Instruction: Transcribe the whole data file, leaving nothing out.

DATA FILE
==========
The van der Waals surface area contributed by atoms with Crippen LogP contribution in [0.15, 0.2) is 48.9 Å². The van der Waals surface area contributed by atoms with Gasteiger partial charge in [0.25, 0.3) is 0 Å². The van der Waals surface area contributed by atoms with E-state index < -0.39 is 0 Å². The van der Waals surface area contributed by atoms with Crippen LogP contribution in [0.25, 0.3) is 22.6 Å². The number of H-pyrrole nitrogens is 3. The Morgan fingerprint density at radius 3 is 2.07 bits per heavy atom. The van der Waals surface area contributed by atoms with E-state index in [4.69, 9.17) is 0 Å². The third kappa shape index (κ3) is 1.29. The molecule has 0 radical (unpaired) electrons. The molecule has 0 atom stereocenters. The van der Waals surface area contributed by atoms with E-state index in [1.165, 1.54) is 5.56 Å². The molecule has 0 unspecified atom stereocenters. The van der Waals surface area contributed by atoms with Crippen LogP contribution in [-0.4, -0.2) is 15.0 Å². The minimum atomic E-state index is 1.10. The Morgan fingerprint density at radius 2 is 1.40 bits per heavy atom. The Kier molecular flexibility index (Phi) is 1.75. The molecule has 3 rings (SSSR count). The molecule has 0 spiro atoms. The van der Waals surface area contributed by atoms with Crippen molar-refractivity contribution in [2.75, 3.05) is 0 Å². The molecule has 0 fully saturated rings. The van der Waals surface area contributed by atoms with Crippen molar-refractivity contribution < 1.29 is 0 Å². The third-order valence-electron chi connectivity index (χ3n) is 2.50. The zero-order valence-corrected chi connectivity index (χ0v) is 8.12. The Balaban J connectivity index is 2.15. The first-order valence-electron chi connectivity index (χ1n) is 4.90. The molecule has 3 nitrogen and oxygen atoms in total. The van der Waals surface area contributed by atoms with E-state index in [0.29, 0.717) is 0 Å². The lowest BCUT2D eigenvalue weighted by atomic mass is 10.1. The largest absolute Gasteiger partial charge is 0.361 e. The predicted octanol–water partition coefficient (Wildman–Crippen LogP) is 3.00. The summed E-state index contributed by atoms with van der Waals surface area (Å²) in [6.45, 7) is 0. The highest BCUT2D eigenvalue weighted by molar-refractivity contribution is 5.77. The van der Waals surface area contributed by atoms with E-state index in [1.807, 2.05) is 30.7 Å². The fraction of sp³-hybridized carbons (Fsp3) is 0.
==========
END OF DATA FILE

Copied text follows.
The van der Waals surface area contributed by atoms with Crippen LogP contribution in [0.15, 0.2) is 48.9 Å². The van der Waals surface area contributed by atoms with Gasteiger partial charge in [0.25, 0.3) is 0 Å². The van der Waals surface area contributed by atoms with E-state index < -0.39 is 0 Å². The van der Waals surface area contributed by atoms with Crippen LogP contribution in [0.25, 0.3) is 22.6 Å². The number of H-pyrrole nitrogens is 3. The Morgan fingerprint density at radius 3 is 2.07 bits per heavy atom. The van der Waals surface area contributed by atoms with E-state index in [4.69, 9.17) is 0 Å². The third kappa shape index (κ3) is 1.29. The molecule has 0 radical (unpaired) electrons. The molecule has 0 atom stereocenters. The van der Waals surface area contributed by atoms with E-state index in [1.165, 1.54) is 5.56 Å². The molecule has 0 unspecified atom stereocenters. The van der Waals surface area contributed by atoms with Crippen LogP contribution in [-0.4, -0.2) is 15.0 Å². The minimum atomic E-state index is 1.10. The Morgan fingerprint density at radius 2 is 1.40 bits per heavy atom. The Kier molecular flexibility index (Phi) is 1.75. The molecule has 3 rings (SSSR count). The molecule has 0 spiro atoms. The van der Waals surface area contributed by atoms with Crippen molar-refractivity contribution in [2.75, 3.05) is 0 Å². The molecule has 0 fully saturated rings. The van der Waals surface area contributed by atoms with Crippen molar-refractivity contribution < 1.29 is 0 Å². The third-order valence-electron chi connectivity index (χ3n) is 2.50. The zero-order valence-corrected chi connectivity index (χ0v) is 8.12. The Balaban J connectivity index is 2.15. The first-order valence-electron chi connectivity index (χ1n) is 4.90. The molecule has 3 nitrogen and oxygen atoms in total. The van der Waals surface area contributed by atoms with E-state index in [0.29, 0.717) is 0 Å². The lowest BCUT2D eigenvalue weighted by atomic mass is 10.1. The largest absolute Gasteiger partial charge is 0.361 e. The predicted octanol–water partition coefficient (Wildman–Crippen LogP) is 3.00. The summed E-state index contributed by atoms with van der Waals surface area (Å²) in [6.45, 7) is 0. The highest BCUT2D eigenvalue weighted by molar-refractivity contribution is 5.77. The van der Waals surface area contributed by atoms with E-state index in [1.807, 2.05) is 30.7 Å². The fraction of sp³-hybridized carbons (Fsp3) is 0.